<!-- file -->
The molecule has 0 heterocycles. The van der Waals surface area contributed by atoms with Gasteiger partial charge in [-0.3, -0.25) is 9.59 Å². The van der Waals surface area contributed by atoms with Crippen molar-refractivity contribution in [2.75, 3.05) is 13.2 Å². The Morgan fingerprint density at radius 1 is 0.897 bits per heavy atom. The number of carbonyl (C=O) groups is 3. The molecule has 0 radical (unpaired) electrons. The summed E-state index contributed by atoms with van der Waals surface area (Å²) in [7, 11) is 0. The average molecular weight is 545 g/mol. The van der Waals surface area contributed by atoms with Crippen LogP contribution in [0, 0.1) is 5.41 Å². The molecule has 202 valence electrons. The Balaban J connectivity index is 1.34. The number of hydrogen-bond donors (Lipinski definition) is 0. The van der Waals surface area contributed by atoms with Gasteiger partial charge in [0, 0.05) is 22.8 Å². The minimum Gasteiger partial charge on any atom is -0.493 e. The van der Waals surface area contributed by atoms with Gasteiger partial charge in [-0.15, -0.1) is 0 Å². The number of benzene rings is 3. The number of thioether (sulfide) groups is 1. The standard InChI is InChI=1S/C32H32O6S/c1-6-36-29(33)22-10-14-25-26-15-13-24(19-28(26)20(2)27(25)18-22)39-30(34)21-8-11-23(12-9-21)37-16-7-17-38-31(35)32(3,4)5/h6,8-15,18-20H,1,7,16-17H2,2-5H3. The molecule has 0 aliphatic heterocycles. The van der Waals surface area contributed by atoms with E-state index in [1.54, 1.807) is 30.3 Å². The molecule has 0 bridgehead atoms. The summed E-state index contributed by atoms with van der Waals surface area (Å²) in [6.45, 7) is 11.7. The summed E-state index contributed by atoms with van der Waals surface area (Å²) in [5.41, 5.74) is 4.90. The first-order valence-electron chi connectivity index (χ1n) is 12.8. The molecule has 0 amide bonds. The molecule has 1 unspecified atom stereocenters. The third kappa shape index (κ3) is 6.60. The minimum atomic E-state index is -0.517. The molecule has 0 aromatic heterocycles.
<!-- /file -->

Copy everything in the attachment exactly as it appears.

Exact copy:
The molecule has 0 heterocycles. The van der Waals surface area contributed by atoms with Gasteiger partial charge in [-0.3, -0.25) is 9.59 Å². The van der Waals surface area contributed by atoms with Crippen molar-refractivity contribution in [2.75, 3.05) is 13.2 Å². The Morgan fingerprint density at radius 1 is 0.897 bits per heavy atom. The number of carbonyl (C=O) groups is 3. The molecule has 0 radical (unpaired) electrons. The summed E-state index contributed by atoms with van der Waals surface area (Å²) in [7, 11) is 0. The average molecular weight is 545 g/mol. The van der Waals surface area contributed by atoms with Crippen LogP contribution in [0, 0.1) is 5.41 Å². The molecule has 202 valence electrons. The Balaban J connectivity index is 1.34. The number of hydrogen-bond donors (Lipinski definition) is 0. The van der Waals surface area contributed by atoms with Gasteiger partial charge in [0, 0.05) is 22.8 Å². The minimum Gasteiger partial charge on any atom is -0.493 e. The van der Waals surface area contributed by atoms with Gasteiger partial charge in [-0.15, -0.1) is 0 Å². The number of benzene rings is 3. The number of thioether (sulfide) groups is 1. The standard InChI is InChI=1S/C32H32O6S/c1-6-36-29(33)22-10-14-25-26-15-13-24(19-28(26)20(2)27(25)18-22)39-30(34)21-8-11-23(12-9-21)37-16-7-17-38-31(35)32(3,4)5/h6,8-15,18-20H,1,7,16-17H2,2-5H3. The molecule has 0 aliphatic heterocycles. The van der Waals surface area contributed by atoms with E-state index in [1.54, 1.807) is 30.3 Å². The molecule has 0 bridgehead atoms. The summed E-state index contributed by atoms with van der Waals surface area (Å²) in [6.45, 7) is 11.7. The summed E-state index contributed by atoms with van der Waals surface area (Å²) in [5.41, 5.74) is 4.90. The first-order valence-electron chi connectivity index (χ1n) is 12.8. The molecule has 0 amide bonds. The molecule has 1 unspecified atom stereocenters. The third kappa shape index (κ3) is 6.60. The minimum atomic E-state index is -0.517. The molecule has 0 aromatic heterocycles.